THE PREVAILING THEME of last weekend's football was T without sympathy. The rich T-formation powers got richer by mortifying the poor, but heretofore respectable middle class. It was obvious at Ann Arbor, where Michigan was repolishing its slightly tarnished reputation at the expense of Army's self-respect. Oklahoma used the same unmerciful tactics in overrunning Texas before 75,504 sad-eyed Longhorn partisans (see page 12), while Ohio State and Michigan State rolled up unkind scores against their Big Ten opponents to remain unbeaten and untied and practically unchallenged in the Western Conference. Even Georgia Tech, which had previously seemed content to score just enough to win, turned vicious and flattened Louisiana State in a most unsympathetic manner. Mississippi and Tennessee, the other unbeaten mammoths of the Southeastern Conference, increased their national prestige with convincing victories over Vanderbilt and Chattanooga, respectively. Independent Miami
reaffirmed its standing in football's high society at the expense of Maryland, a former member in good standing. The only hesitant note sounded by the nation's top elevens came from Texas A&M, which could do no better than tie a scrappy and ambitious Houston team. But this could not be construed as sympathy, since the Aggies might well have been thinking ahead to this weekend's showdown with TCU.
FOR EASTERN football fans who have been immersed in a sea of Ivy League mediocrity this season, Syracuse was an island of pride last Saturday when Coach Ben Schwartzwalder's Orange team beat powerful West Virginia 27-20 in a game more one-sided than the score indicates. Syracuse piled up 328 yards on the ground while holding the Mountaineers to a skimpy 80. Halfback Jimmy Brown once again staged an All-America show, scoring two touchdowns, setting up a third and making three placement attempts. The win erased some of the stain of the team's earlier loss to Pittsburgh, which had barely squeaked by West Virginia, 14-13 in their season opener.
The Ivy League had its surprises too. Harvard whacked Cornell 32-7 in the biggest upset of the day, while Columbia gave Yale trouble before bowing 33-19. Dartmouth bounced back from its loss to Penn with a 14-7 win over Brown, while Penn resumed its losing ways with a 34-0 loss to powerful Princeton.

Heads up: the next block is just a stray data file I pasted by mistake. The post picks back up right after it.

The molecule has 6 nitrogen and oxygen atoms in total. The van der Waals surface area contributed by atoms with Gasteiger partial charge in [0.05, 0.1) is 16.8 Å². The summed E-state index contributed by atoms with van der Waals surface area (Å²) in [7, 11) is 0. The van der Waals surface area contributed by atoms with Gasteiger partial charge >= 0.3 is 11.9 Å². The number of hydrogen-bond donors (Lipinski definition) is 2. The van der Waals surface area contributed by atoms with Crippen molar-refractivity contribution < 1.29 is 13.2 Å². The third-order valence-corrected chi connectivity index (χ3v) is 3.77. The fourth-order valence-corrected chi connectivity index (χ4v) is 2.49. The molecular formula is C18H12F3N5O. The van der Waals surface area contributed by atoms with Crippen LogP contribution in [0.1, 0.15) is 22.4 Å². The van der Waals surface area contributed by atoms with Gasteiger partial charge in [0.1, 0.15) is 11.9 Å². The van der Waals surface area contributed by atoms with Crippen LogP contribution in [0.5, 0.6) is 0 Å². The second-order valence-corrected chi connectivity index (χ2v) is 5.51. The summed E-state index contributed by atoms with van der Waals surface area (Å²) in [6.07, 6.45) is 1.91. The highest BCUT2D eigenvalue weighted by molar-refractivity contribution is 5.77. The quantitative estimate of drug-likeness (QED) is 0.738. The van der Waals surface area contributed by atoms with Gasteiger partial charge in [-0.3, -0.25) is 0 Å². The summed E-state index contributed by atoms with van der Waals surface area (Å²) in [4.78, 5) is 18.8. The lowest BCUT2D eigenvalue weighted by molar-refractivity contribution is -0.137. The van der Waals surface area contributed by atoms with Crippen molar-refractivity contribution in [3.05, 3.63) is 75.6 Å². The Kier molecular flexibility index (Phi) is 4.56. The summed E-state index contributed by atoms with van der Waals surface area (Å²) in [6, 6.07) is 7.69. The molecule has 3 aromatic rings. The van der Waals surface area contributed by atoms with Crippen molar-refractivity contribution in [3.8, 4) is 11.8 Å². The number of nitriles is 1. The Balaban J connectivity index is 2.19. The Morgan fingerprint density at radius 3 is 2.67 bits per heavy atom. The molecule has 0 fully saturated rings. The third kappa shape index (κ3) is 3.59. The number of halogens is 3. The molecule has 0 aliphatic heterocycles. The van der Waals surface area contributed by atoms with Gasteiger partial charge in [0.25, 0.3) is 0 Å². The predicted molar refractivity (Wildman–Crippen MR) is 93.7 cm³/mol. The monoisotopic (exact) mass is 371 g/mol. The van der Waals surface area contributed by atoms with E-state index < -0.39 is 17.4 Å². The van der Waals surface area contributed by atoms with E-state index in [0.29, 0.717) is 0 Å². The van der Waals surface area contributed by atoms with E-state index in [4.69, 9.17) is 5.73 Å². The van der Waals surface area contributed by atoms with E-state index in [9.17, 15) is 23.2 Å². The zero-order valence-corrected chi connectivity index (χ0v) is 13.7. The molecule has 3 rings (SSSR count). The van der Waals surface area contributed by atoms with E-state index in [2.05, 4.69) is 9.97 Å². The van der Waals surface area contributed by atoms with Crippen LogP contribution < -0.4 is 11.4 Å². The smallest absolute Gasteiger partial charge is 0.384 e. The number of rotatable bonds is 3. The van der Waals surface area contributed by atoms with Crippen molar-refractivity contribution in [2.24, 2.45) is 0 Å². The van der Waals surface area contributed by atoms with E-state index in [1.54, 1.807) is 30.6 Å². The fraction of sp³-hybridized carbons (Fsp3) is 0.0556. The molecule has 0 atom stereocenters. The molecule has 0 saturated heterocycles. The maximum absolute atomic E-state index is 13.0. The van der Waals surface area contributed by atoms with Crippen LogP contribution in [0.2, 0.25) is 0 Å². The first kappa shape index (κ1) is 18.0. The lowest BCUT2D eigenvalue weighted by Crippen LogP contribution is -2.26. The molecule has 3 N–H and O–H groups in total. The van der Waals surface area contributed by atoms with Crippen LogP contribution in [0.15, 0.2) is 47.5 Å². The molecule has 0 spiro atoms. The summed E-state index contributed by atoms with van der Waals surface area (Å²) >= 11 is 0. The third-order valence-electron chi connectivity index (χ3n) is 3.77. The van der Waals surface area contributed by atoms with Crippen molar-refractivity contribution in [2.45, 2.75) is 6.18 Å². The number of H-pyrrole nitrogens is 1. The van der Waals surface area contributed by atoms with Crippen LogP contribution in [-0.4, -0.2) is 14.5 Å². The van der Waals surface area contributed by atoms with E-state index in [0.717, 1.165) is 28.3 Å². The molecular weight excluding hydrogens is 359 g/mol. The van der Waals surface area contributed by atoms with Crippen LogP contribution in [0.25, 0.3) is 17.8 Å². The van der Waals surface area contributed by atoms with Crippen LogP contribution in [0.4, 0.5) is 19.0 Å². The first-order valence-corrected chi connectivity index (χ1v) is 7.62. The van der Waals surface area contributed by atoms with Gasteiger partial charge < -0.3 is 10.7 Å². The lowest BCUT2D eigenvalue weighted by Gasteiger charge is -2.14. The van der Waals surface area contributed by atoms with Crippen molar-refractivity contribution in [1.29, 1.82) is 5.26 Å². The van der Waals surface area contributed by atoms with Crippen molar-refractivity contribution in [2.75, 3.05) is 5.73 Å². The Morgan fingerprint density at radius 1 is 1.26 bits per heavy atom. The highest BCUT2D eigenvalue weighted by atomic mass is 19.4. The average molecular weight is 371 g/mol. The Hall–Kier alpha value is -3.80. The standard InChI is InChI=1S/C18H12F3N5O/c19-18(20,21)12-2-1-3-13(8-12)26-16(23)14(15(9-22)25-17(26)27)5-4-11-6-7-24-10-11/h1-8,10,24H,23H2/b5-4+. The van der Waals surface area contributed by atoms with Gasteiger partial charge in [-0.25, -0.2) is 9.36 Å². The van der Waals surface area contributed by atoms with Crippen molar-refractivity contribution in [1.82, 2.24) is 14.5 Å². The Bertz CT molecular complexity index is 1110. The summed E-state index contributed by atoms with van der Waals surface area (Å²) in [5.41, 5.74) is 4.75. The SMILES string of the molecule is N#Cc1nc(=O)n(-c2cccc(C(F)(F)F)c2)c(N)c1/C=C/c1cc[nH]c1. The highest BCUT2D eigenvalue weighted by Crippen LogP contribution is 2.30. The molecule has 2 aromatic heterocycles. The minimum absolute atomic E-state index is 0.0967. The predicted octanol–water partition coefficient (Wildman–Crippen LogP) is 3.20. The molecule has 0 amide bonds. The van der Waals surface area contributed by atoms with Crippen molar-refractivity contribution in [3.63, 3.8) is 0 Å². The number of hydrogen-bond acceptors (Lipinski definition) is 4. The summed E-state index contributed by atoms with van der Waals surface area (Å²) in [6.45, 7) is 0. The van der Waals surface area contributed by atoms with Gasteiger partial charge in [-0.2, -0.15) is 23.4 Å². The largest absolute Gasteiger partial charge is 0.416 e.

Penn state exploded back into eastern prominence with a 43-0 win over Holy Cross. Nitanny Coach Rip Engel poured in his second-and third-stringers in an attempt to hold down the score, but even the subs touched the Crusaders for 13 points.
Connecticut and Tufts, both ranked simply as good small-college teams, showed themselves worthy of higher praise. The Uconns smashed hapless Massachusetts 71-6 with an awesome display of ground power (439 yards rushing) that, set a new Yankee Conference record. Tufts, with wins over Bowdoin and Harvard, made it three in a row downing Trinity 52-20.
Boston University, only unbeaten member of New England's three major independents (other two: Holy Cross and Boston College), held an explosive and beefy George Washington team to a 20-20 tie.
Lafayette remained untied and unbeaten with an easy 32-7 win over Albright, fourth straight for the Leopards. Other scores:
Alfred 44, St. Lawrence 14
Amherst 39, Bowdoin 12
Carn. Tech 31, Dickinson 0
Colgate 48, Rutgers 6
Delaware 26, Bucknell 7
F&M 28, Upsala 6
Gettysburg 45, Western Maryland 0
Hamilton 33, Wagner 7
Havertord 7, Wesleyan 7
Maine 29, New Hampshire 7
Muhlenberg 14, Leb. Valley 7
New Haven St. 46, Brandeis 7
Springfield 27, Colby 7
Temple 28, Scranton 20
Vt. 39, Rhode Island 13
Williams 33, Middlebury 7